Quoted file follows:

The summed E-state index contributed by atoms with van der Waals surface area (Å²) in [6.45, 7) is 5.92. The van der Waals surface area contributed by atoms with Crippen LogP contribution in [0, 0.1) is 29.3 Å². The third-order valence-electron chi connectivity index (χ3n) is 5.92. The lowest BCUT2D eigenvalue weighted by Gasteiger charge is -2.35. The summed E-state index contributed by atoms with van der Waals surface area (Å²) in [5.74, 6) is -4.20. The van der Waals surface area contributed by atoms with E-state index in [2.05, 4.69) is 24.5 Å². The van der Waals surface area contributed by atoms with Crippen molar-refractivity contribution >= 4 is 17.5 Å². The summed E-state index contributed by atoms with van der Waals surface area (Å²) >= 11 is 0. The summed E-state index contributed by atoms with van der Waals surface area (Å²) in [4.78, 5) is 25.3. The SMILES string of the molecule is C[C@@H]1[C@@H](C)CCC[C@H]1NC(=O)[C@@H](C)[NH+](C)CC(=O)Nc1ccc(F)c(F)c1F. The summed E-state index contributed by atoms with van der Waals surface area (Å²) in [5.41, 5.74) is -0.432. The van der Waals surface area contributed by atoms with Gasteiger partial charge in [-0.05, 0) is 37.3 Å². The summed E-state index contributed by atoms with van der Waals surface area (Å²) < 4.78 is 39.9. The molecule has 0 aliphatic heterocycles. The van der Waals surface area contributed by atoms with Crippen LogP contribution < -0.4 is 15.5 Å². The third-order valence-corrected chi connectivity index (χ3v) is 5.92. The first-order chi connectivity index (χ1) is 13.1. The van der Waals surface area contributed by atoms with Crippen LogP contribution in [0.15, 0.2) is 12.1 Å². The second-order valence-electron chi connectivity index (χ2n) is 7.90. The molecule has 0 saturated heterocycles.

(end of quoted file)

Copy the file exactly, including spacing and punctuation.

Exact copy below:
The summed E-state index contributed by atoms with van der Waals surface area (Å²) in [6.45, 7) is 5.92. The van der Waals surface area contributed by atoms with Crippen LogP contribution in [0, 0.1) is 29.3 Å². The third-order valence-electron chi connectivity index (χ3n) is 5.92. The lowest BCUT2D eigenvalue weighted by Gasteiger charge is -2.35. The summed E-state index contributed by atoms with van der Waals surface area (Å²) in [5.74, 6) is -4.20. The van der Waals surface area contributed by atoms with E-state index in [2.05, 4.69) is 24.5 Å². The van der Waals surface area contributed by atoms with Crippen molar-refractivity contribution >= 4 is 17.5 Å². The summed E-state index contributed by atoms with van der Waals surface area (Å²) >= 11 is 0. The summed E-state index contributed by atoms with van der Waals surface area (Å²) in [4.78, 5) is 25.3. The SMILES string of the molecule is C[C@@H]1[C@@H](C)CCC[C@H]1NC(=O)[C@@H](C)[NH+](C)CC(=O)Nc1ccc(F)c(F)c1F. The summed E-state index contributed by atoms with van der Waals surface area (Å²) in [5.41, 5.74) is -0.432. The van der Waals surface area contributed by atoms with Gasteiger partial charge in [-0.05, 0) is 37.3 Å². The summed E-state index contributed by atoms with van der Waals surface area (Å²) < 4.78 is 39.9. The molecule has 0 aliphatic heterocycles. The van der Waals surface area contributed by atoms with Crippen LogP contribution < -0.4 is 15.5 Å². The third-order valence-corrected chi connectivity index (χ3v) is 5.92. The first-order chi connectivity index (χ1) is 13.1. The van der Waals surface area contributed by atoms with Crippen LogP contribution in [0.15, 0.2) is 12.1 Å². The second-order valence-electron chi connectivity index (χ2n) is 7.90. The molecule has 0 saturated heterocycles.